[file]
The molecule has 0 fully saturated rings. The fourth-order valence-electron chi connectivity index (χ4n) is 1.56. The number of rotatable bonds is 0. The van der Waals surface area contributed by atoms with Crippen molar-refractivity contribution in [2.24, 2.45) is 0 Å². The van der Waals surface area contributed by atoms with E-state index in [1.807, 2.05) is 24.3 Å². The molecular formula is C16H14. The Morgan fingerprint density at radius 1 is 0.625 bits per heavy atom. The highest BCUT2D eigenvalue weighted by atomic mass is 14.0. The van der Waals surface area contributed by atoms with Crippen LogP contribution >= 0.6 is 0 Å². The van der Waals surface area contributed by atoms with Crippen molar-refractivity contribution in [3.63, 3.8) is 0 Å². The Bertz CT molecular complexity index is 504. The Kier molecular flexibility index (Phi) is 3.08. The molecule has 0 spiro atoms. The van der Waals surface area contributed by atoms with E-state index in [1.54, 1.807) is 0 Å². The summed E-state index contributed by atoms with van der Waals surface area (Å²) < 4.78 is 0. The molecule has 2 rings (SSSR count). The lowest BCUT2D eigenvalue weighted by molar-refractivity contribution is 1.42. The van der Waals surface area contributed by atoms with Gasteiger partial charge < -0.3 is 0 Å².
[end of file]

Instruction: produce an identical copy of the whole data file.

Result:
The molecule has 0 fully saturated rings. The fourth-order valence-electron chi connectivity index (χ4n) is 1.56. The number of rotatable bonds is 0. The van der Waals surface area contributed by atoms with Crippen molar-refractivity contribution in [2.24, 2.45) is 0 Å². The van der Waals surface area contributed by atoms with E-state index in [1.807, 2.05) is 24.3 Å². The molecular formula is C16H14. The Morgan fingerprint density at radius 1 is 0.625 bits per heavy atom. The highest BCUT2D eigenvalue weighted by atomic mass is 14.0. The van der Waals surface area contributed by atoms with Crippen LogP contribution >= 0.6 is 0 Å². The van der Waals surface area contributed by atoms with Crippen molar-refractivity contribution in [3.63, 3.8) is 0 Å². The Bertz CT molecular complexity index is 504. The Kier molecular flexibility index (Phi) is 3.08. The molecule has 0 spiro atoms. The van der Waals surface area contributed by atoms with E-state index in [1.54, 1.807) is 0 Å². The summed E-state index contributed by atoms with van der Waals surface area (Å²) < 4.78 is 0. The molecule has 2 rings (SSSR count). The lowest BCUT2D eigenvalue weighted by molar-refractivity contribution is 1.42. The van der Waals surface area contributed by atoms with Gasteiger partial charge < -0.3 is 0 Å².